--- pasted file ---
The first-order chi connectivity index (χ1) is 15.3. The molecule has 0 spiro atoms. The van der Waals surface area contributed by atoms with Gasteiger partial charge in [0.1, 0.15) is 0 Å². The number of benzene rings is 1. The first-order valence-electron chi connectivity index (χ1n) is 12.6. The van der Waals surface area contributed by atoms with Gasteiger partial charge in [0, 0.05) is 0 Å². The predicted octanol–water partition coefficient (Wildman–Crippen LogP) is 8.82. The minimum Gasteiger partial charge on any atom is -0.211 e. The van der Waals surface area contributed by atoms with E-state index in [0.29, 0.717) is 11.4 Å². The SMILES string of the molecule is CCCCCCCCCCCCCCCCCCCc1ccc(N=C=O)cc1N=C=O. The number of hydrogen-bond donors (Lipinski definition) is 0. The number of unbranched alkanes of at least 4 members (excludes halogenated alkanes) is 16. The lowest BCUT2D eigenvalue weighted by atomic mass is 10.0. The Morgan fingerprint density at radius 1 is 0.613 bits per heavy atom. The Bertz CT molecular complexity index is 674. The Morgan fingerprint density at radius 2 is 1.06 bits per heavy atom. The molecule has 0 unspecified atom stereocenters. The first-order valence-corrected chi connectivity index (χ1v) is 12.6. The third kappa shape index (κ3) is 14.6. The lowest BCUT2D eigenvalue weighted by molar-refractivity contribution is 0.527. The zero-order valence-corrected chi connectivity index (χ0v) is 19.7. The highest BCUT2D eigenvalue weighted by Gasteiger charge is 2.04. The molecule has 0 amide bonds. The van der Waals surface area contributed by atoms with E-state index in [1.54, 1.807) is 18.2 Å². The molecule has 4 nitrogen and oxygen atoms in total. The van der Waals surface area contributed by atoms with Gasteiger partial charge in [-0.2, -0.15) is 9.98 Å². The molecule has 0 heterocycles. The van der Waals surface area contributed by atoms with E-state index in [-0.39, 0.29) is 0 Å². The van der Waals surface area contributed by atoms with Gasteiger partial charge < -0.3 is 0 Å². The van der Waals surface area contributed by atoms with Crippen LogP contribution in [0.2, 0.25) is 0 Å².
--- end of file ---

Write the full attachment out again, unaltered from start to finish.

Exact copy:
The first-order chi connectivity index (χ1) is 15.3. The molecule has 0 spiro atoms. The van der Waals surface area contributed by atoms with Gasteiger partial charge in [0.1, 0.15) is 0 Å². The number of benzene rings is 1. The first-order valence-electron chi connectivity index (χ1n) is 12.6. The van der Waals surface area contributed by atoms with Gasteiger partial charge in [0, 0.05) is 0 Å². The predicted octanol–water partition coefficient (Wildman–Crippen LogP) is 8.82. The minimum Gasteiger partial charge on any atom is -0.211 e. The van der Waals surface area contributed by atoms with E-state index in [0.29, 0.717) is 11.4 Å². The SMILES string of the molecule is CCCCCCCCCCCCCCCCCCCc1ccc(N=C=O)cc1N=C=O. The number of hydrogen-bond donors (Lipinski definition) is 0. The number of unbranched alkanes of at least 4 members (excludes halogenated alkanes) is 16. The lowest BCUT2D eigenvalue weighted by atomic mass is 10.0. The Morgan fingerprint density at radius 1 is 0.613 bits per heavy atom. The Bertz CT molecular complexity index is 674. The Morgan fingerprint density at radius 2 is 1.06 bits per heavy atom. The molecule has 0 unspecified atom stereocenters. The first-order valence-corrected chi connectivity index (χ1v) is 12.6. The third kappa shape index (κ3) is 14.6. The lowest BCUT2D eigenvalue weighted by molar-refractivity contribution is 0.527. The zero-order valence-corrected chi connectivity index (χ0v) is 19.7. The highest BCUT2D eigenvalue weighted by Gasteiger charge is 2.04. The molecule has 0 amide bonds. The van der Waals surface area contributed by atoms with E-state index in [1.54, 1.807) is 18.2 Å². The molecule has 4 nitrogen and oxygen atoms in total. The van der Waals surface area contributed by atoms with Gasteiger partial charge in [-0.2, -0.15) is 9.98 Å². The molecule has 0 heterocycles. The van der Waals surface area contributed by atoms with E-state index in [-0.39, 0.29) is 0 Å². The van der Waals surface area contributed by atoms with Gasteiger partial charge < -0.3 is 0 Å². The van der Waals surface area contributed by atoms with Crippen LogP contribution in [0.2, 0.25) is 0 Å².